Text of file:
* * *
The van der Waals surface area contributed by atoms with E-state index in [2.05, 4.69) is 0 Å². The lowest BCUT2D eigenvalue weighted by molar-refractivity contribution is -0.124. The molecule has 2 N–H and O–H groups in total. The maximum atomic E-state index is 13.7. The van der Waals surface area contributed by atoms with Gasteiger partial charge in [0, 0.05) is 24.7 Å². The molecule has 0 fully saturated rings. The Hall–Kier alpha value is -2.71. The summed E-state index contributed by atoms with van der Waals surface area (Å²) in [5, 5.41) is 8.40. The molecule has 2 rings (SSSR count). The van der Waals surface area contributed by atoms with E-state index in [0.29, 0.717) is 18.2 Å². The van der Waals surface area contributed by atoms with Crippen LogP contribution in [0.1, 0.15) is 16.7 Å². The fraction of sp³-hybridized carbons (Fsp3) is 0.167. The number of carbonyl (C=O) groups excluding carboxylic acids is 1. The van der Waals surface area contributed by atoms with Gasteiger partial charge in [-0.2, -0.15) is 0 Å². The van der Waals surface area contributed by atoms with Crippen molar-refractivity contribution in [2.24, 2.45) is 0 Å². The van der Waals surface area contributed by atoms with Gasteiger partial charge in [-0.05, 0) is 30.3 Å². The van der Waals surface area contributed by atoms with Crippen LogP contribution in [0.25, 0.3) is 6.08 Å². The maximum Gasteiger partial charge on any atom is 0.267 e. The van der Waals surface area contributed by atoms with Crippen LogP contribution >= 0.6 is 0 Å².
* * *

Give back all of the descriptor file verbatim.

The van der Waals surface area contributed by atoms with E-state index in [2.05, 4.69) is 0 Å². The lowest BCUT2D eigenvalue weighted by molar-refractivity contribution is -0.124. The molecule has 2 N–H and O–H groups in total. The maximum atomic E-state index is 13.7. The van der Waals surface area contributed by atoms with Gasteiger partial charge in [0, 0.05) is 24.7 Å². The molecule has 0 fully saturated rings. The Hall–Kier alpha value is -2.71. The summed E-state index contributed by atoms with van der Waals surface area (Å²) in [5, 5.41) is 8.40. The molecule has 2 rings (SSSR count). The van der Waals surface area contributed by atoms with E-state index in [0.29, 0.717) is 18.2 Å². The van der Waals surface area contributed by atoms with Crippen LogP contribution in [0.1, 0.15) is 16.7 Å². The fraction of sp³-hybridized carbons (Fsp3) is 0.167. The number of carbonyl (C=O) groups excluding carboxylic acids is 1. The van der Waals surface area contributed by atoms with Gasteiger partial charge in [-0.2, -0.15) is 0 Å². The van der Waals surface area contributed by atoms with Crippen molar-refractivity contribution in [2.24, 2.45) is 0 Å². The van der Waals surface area contributed by atoms with Gasteiger partial charge in [-0.05, 0) is 30.3 Å². The van der Waals surface area contributed by atoms with Crippen LogP contribution in [0.25, 0.3) is 6.08 Å². The maximum Gasteiger partial charge on any atom is 0.267 e. The van der Waals surface area contributed by atoms with Crippen LogP contribution >= 0.6 is 0 Å².